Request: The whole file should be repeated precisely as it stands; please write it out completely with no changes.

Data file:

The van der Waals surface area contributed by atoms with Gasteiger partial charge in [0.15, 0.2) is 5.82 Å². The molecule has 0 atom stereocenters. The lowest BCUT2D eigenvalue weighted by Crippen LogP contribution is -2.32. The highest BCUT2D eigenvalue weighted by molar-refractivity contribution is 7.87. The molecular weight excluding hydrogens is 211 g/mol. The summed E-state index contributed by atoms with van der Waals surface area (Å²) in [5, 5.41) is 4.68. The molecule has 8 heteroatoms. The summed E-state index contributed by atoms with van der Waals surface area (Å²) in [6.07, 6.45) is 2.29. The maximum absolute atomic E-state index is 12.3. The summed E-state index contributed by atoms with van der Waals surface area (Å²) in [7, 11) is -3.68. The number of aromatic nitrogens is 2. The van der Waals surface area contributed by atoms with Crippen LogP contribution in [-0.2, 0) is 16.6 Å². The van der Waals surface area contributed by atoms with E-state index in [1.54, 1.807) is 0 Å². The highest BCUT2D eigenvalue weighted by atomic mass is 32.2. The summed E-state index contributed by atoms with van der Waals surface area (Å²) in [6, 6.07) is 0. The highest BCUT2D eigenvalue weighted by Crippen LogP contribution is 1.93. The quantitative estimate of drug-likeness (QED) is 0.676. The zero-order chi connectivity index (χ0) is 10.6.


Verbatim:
The van der Waals surface area contributed by atoms with Gasteiger partial charge in [0.15, 0.2) is 5.82 Å². The molecule has 0 atom stereocenters. The lowest BCUT2D eigenvalue weighted by Crippen LogP contribution is -2.32. The highest BCUT2D eigenvalue weighted by molar-refractivity contribution is 7.87. The molecular weight excluding hydrogens is 211 g/mol. The summed E-state index contributed by atoms with van der Waals surface area (Å²) in [5, 5.41) is 4.68. The molecule has 8 heteroatoms. The summed E-state index contributed by atoms with van der Waals surface area (Å²) in [6.07, 6.45) is 2.29. The maximum absolute atomic E-state index is 12.3. The summed E-state index contributed by atoms with van der Waals surface area (Å²) in [7, 11) is -3.68. The number of aromatic nitrogens is 2. The van der Waals surface area contributed by atoms with Crippen LogP contribution in [-0.2, 0) is 16.6 Å². The van der Waals surface area contributed by atoms with E-state index in [1.54, 1.807) is 0 Å². The highest BCUT2D eigenvalue weighted by atomic mass is 32.2. The summed E-state index contributed by atoms with van der Waals surface area (Å²) in [6, 6.07) is 0. The highest BCUT2D eigenvalue weighted by Crippen LogP contribution is 1.93. The quantitative estimate of drug-likeness (QED) is 0.676. The zero-order chi connectivity index (χ0) is 10.6.